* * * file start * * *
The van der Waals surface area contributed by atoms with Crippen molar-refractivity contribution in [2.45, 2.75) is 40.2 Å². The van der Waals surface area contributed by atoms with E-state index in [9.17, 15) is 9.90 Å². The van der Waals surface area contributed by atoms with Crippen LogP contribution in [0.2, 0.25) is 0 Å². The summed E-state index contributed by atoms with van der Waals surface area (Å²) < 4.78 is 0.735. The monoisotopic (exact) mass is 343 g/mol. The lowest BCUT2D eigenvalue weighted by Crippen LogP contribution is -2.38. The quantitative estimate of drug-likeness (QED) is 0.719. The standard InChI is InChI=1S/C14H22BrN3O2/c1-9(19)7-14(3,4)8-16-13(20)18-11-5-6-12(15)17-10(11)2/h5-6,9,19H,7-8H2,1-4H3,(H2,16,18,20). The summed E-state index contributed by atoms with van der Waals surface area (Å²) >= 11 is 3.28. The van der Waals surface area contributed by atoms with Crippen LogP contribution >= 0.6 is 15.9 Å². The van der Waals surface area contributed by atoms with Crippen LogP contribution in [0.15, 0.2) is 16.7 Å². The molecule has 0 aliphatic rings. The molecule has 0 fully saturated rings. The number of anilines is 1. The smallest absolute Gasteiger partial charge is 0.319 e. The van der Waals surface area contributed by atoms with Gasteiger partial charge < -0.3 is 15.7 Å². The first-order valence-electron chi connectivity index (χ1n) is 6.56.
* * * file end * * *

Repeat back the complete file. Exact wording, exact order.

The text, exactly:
The van der Waals surface area contributed by atoms with Crippen molar-refractivity contribution in [2.45, 2.75) is 40.2 Å². The van der Waals surface area contributed by atoms with E-state index in [9.17, 15) is 9.90 Å². The van der Waals surface area contributed by atoms with Crippen LogP contribution in [0.2, 0.25) is 0 Å². The summed E-state index contributed by atoms with van der Waals surface area (Å²) < 4.78 is 0.735. The monoisotopic (exact) mass is 343 g/mol. The lowest BCUT2D eigenvalue weighted by Crippen LogP contribution is -2.38. The quantitative estimate of drug-likeness (QED) is 0.719. The standard InChI is InChI=1S/C14H22BrN3O2/c1-9(19)7-14(3,4)8-16-13(20)18-11-5-6-12(15)17-10(11)2/h5-6,9,19H,7-8H2,1-4H3,(H2,16,18,20). The summed E-state index contributed by atoms with van der Waals surface area (Å²) >= 11 is 3.28. The van der Waals surface area contributed by atoms with Crippen LogP contribution >= 0.6 is 15.9 Å². The van der Waals surface area contributed by atoms with Crippen LogP contribution in [0.15, 0.2) is 16.7 Å². The molecule has 0 aliphatic rings. The molecule has 0 fully saturated rings. The number of anilines is 1. The smallest absolute Gasteiger partial charge is 0.319 e. The van der Waals surface area contributed by atoms with Gasteiger partial charge < -0.3 is 15.7 Å². The first-order valence-electron chi connectivity index (χ1n) is 6.56.